% matrices.tex - example of how to create matrices
%
% Andrew Roberts - 27th April 2004
\documentclass[a4paper]{article}
\usepackage{times}
% The mathptmx package does for maths equations what the times package
% does for the main text. That is, uses scalable fonts rather than the
% default bitmapped ones. This is useful if you later want to convert
% your postscript file to PDF.
\usepackage{mathptmx}
\usepackage{moreverb}
\begin{document}
\title{Creating matrices}
\author{Andrew Roberts}
\date{}
\maketitle
Latex doesn't have a specific matrix command to use. It instead has a
slightly more generalised environment called array. The array
environment is basically is similar, but simpler version of the tabular
environment. Arrays are very flexible, and can be used for many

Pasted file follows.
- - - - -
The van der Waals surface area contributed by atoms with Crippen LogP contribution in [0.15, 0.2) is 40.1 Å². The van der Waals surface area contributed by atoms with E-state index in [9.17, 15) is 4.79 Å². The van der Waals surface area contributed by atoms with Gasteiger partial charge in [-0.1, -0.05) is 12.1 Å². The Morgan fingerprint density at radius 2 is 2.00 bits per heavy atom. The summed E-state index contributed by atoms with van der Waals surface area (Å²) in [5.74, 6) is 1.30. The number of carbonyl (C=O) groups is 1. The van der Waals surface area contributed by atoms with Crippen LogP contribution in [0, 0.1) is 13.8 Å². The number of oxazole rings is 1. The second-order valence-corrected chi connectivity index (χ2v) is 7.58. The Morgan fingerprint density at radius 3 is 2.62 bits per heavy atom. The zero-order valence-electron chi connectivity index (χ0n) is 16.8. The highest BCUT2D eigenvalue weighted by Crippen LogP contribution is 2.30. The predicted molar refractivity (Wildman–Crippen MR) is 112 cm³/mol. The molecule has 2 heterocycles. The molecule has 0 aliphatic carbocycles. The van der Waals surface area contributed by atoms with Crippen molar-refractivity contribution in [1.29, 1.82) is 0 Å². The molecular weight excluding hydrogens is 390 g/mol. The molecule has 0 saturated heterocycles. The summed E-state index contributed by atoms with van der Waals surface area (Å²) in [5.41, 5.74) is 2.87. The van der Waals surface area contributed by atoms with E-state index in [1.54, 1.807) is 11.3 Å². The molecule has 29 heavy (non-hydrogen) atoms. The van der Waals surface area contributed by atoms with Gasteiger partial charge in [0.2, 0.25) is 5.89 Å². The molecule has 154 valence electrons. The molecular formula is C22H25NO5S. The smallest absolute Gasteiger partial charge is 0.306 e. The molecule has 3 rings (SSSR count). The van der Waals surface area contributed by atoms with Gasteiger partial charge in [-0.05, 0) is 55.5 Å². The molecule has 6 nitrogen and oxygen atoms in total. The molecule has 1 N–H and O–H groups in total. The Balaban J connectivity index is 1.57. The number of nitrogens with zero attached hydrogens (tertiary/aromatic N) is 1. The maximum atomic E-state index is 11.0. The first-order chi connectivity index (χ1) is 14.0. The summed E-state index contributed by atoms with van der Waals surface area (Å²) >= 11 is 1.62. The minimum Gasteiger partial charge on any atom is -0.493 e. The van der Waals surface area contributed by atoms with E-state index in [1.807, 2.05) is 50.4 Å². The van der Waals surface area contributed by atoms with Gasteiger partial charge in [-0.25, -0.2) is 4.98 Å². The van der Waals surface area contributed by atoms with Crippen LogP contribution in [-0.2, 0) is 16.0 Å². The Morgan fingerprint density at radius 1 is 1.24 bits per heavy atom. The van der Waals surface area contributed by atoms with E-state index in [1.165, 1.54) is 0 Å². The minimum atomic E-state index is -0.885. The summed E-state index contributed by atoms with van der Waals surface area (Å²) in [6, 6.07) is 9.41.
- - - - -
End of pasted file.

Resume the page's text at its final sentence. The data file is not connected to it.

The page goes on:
purposes, but we shall focus on matrices. You can use the array to
arrange and align your data as you want, and then enclose it with
appropriate left and right brackets, and this will give you your matrix.
For a simple 2x2 matrix:
$$ \left[
\begin{array}{ c c }
1 & 2 \\
3 & 4
\end{array} \right]
$$
A more general matrix (with round brackets this time!):
$$ \left(
\begin{array}{c c c c}
x_{11} & x_{12} & \ldots & x_{1n}\\
x_{21} & x_{22} & \ldots & x_{2n}\\
\vdots & \vdots & \ddots & \vdots\\
x_{m1} & x_{m2} & \ldots & x_{mn}\\
\end{array} \right)
$$
\end{document}